May 25, 2018 — Yesterday, Fr. Arturo Sosa, SJ, Superior General of the Society of Jesus, continued his 12-day trip in Canada with a full day in Montreal. He first met with the Most Reverend Christian Lépine, Archbishop of Montreal, then visited Loyola High School, and finally, spoke to members of the Canadian Religious Conference.
He began the day meeting with Archbishop Lépine and was also joined by the Provincials of English and French Canada, Fathers Peter Bisson, SJ, and Erik Oland, SJ.
Next, Fr. Sosa was welcomed to Loyola High School in Montreal, where he spoke to the Loyola community on the importance of Jesuit education and stressed the importance of collaboration.
Fr. Sosa at Loyola High School.
“Collaboration with others, as you are doing, my friends, is the only way, and it is a profoundly evangelical way in which the Society of Jesus can carry out its mission today,” he said.
Fr. Sosa also said that education paves the way for understanding. “The service of reconciliation starts with understanding the world we live in, our common home. The task of the educator, and in particular the task of our educational institutions like Loyola High School, is to help younger generations find their place in the world and before God, so that they can project their personal and social development, helping to build a better world.”
He said that in educating for justice, it was important to reach out to the poorest and the most marginalized; to respect and care for our common home; to develop a culture that protects the most vulnerable; and to offer religious training that “opens students up to the transcendental dimension of life.”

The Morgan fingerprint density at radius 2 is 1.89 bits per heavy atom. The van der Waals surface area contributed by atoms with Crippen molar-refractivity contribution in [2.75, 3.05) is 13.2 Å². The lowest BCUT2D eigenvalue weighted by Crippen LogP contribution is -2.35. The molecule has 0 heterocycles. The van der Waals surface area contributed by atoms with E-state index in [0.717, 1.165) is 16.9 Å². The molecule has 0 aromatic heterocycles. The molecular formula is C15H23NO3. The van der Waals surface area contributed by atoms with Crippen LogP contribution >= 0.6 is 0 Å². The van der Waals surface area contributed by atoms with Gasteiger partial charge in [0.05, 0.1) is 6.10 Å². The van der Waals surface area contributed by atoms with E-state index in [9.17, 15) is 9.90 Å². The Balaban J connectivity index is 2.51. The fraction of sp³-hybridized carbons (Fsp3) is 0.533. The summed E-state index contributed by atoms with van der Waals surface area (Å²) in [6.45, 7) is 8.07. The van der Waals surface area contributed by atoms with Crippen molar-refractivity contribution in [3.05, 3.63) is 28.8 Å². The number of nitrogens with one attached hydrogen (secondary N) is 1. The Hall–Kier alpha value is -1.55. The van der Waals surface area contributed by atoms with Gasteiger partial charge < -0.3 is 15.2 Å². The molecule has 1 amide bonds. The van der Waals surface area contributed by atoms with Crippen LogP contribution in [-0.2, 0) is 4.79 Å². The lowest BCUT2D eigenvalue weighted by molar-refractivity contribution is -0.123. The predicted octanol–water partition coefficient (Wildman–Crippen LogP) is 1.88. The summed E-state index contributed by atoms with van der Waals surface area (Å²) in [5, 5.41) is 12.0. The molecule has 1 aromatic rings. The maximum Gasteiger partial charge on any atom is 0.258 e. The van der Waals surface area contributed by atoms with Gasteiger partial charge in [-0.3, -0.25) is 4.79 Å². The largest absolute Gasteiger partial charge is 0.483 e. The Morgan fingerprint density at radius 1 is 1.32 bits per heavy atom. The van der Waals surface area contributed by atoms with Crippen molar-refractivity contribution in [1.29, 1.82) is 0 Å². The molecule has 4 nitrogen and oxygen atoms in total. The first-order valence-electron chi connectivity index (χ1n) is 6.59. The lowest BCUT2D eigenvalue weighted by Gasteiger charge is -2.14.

He then met with Loyola students for a Q&A session.
Fr. Sosa’s last stop of the day was at the Canadian Religious Conference in Montreal, where 300 leaders of Canadian Catholic religious congregations are gathered from May 24-27. Fr. Sosa delivered the opening remarks, where he named reconciliation and interculturality as the main challenges “for us as women and men of faith and religious institutes.”
“Reconciliation is at the core of our vocation,” he said. “Because we have believed in the resurrection of the crucified Jesus, we have been called to collaborate in the mission of reconciling all things in Christ.”
Reconciliation “goes deeper through forgiveness, the best remedy for healing and establishing relationships in love.”
Fr. Sosa also said that they would be enriched by deepening interculturality. “These processes start with welcoming diversity as God’s gift. Recognizing diversity allows for the experience of a diverse God, the One and Triune God, a community of love that communicates its love in many ways.”